3 interns
3 interns


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Thu, Apr 13

Science in the Movies: Mental Health & Mental Illness

DIBS Multipurpose Room     7:00 PM

NC Science Festival LogoSCONC and S&S are partnering with the NC Science Festival for the next event in our ongoing “Science in the Movies” series. This free series explores the way scientific concepts are communicated via popular cinema. On 4/13 we take a close look at mental health/mental illness.

Our panel of experts will select short clips from several seminal (and sometimes not-so-seminal, but still popular/fun!) films related to the theme. The panel consists of both film studies experts and scientists. Each clip is introduced, screened, and discussed by the experts, who will then answer questions from the audience.

Panelists for this event include:

  • Marsha Gordon – Dr. Gordon is an Assoc. Professor of Film Studies at NC State University, co-host of NPR’s “Movies on the Radio” which airs on The State of Things, and a veteran of the first two “Science in the Movies” events. Her research interests include stardom and movie fan culture through the studio era; the birth and decline of the Hollywood studio system; independent filmmakers of the 1940s and 1950s; orphan films, especially of the educational variety; and the intersections between film and other art forms, such as literature.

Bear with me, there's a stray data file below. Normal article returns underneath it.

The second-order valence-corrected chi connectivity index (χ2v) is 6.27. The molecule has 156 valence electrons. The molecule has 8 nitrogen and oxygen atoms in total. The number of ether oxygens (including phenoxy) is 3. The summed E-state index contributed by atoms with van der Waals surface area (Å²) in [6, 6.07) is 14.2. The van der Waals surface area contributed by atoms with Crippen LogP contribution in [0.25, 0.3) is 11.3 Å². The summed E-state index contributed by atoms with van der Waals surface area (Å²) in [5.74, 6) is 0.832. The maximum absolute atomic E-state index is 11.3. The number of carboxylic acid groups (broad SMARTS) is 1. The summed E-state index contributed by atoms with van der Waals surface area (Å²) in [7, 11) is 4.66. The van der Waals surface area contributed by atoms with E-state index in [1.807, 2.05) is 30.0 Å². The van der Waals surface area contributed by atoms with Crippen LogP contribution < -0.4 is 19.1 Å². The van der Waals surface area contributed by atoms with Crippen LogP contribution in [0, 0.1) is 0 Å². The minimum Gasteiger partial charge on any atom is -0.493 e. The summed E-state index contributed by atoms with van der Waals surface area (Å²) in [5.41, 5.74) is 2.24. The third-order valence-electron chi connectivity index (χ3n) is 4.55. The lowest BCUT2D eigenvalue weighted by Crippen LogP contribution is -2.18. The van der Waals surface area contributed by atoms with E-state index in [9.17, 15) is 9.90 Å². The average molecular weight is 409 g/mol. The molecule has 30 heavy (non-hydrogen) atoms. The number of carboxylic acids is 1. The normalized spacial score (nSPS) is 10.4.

• Ahmad Hariri – Dr. Hariri is a Professor of Psychology and Neuroscience at Duke University, Director of Duke’s Laboratory of NeuroGenetics and a DIBS Faculty Associate. His research focuses on the biology of individual differences in complex behavioral traits and related risk for psychopathology.
  • Timothy Strauman – Dr. Strauman is a Professor of Psychology and Neuroscience at Duke and a Faculty Affiliate with the DIBS Center for Cognitive Neuroscience. His research focuses on the psychological and neurobiological processes that enable self-regulation, as well as the relation between self-regulation and affect.



Science Communicators of North Carolina (SCONC)
Duke Initiative for Science & Society
Duke Institute for Brain Sciences (DIBS)

Financial support from the North Carolina Science Festival

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